Wednesday, October 15, 2014

Ebola Messages:the blame game when we need truth and justice

The four young women I interviewed yesterday said that the nurse who contracted Ebola  (first nurse in Texas) must have "disrespected" the medical protocols.

Well, this headline on CNN tonight will do nothing to help them and countless others taking in Ebola information broaden their perception - move it beyond the idea of "bad actors" acting badly, or irresponsibly.

And I don't hold out too much hope that the ubiquitous streaming videos  explaining how to don and doff protective medical gear aren't inadvertently reinforcing the blame model that people are developing.

I can imagine someone saying:
"If it's so clear what the nurses and doctors have to do, then [those nurses and doctors]  must not be following  the rules [protocol]. 

In public health there has always been a tension between using messages that empower people,  and blaming people for failures.  AIDS, Smoking, Diabetes, Obesity, Teen Pregnancy.....( I wrote about a while back)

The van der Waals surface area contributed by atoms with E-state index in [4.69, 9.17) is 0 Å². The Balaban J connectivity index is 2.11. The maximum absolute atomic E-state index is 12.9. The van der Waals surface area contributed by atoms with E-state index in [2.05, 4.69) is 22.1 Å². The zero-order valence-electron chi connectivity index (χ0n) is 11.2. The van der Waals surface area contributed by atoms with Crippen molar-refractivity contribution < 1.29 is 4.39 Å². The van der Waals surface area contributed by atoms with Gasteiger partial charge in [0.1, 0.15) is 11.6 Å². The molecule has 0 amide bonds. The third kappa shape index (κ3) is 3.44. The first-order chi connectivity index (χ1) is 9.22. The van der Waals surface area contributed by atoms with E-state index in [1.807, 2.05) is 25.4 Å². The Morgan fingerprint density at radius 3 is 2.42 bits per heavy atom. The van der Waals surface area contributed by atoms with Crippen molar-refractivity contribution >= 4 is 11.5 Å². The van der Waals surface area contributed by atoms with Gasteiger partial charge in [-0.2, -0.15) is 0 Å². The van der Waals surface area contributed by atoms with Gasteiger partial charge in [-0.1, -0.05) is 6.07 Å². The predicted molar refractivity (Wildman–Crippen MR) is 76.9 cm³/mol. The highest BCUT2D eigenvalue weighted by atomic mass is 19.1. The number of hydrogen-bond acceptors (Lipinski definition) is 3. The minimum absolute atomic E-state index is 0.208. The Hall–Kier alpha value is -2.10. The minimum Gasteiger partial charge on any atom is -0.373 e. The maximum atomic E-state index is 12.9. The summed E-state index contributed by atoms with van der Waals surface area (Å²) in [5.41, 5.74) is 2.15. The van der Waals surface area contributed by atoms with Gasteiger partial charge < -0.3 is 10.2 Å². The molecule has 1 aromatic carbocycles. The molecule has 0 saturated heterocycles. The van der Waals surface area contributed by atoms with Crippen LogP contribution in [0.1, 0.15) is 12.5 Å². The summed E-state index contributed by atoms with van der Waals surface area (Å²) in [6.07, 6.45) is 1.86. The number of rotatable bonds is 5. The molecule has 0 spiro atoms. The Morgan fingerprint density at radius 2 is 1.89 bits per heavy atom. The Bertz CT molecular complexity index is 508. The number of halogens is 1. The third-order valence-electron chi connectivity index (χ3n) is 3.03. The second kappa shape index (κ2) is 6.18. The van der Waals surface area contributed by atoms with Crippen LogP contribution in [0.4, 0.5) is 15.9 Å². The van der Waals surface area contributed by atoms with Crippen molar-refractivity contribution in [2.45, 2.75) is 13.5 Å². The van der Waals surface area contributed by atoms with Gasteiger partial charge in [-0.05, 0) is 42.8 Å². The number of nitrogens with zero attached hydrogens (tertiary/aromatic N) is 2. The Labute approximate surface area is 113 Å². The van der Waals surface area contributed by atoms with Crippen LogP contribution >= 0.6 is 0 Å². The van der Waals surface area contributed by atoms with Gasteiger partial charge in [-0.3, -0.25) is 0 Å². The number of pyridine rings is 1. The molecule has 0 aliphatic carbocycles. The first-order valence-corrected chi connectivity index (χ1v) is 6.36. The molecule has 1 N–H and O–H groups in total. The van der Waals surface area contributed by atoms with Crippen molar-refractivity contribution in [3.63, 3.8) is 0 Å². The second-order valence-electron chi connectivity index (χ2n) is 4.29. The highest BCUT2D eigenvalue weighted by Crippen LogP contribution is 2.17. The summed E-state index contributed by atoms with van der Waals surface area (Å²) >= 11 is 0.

What is lacking rather completely from the content and tone of just about all the messaging from experts and the media coverage of Ebola is a social or behavioral justice story.  Adler and Stewart present such a model regarding obesity (2009, Milbank).  Their study, "Reducing Obesity: Motiving Action While Not Blaming the Victim"concludes:
A behavioral justice approach to communicating can "convey the principle that individuals are responsible for engaging in health-promoting behaviors but should be held accountable only when they have adequate resources to do so. This perspective maintains both individuals' control and accountability for behaviors and society's responsibility to provide health-promoting environments."

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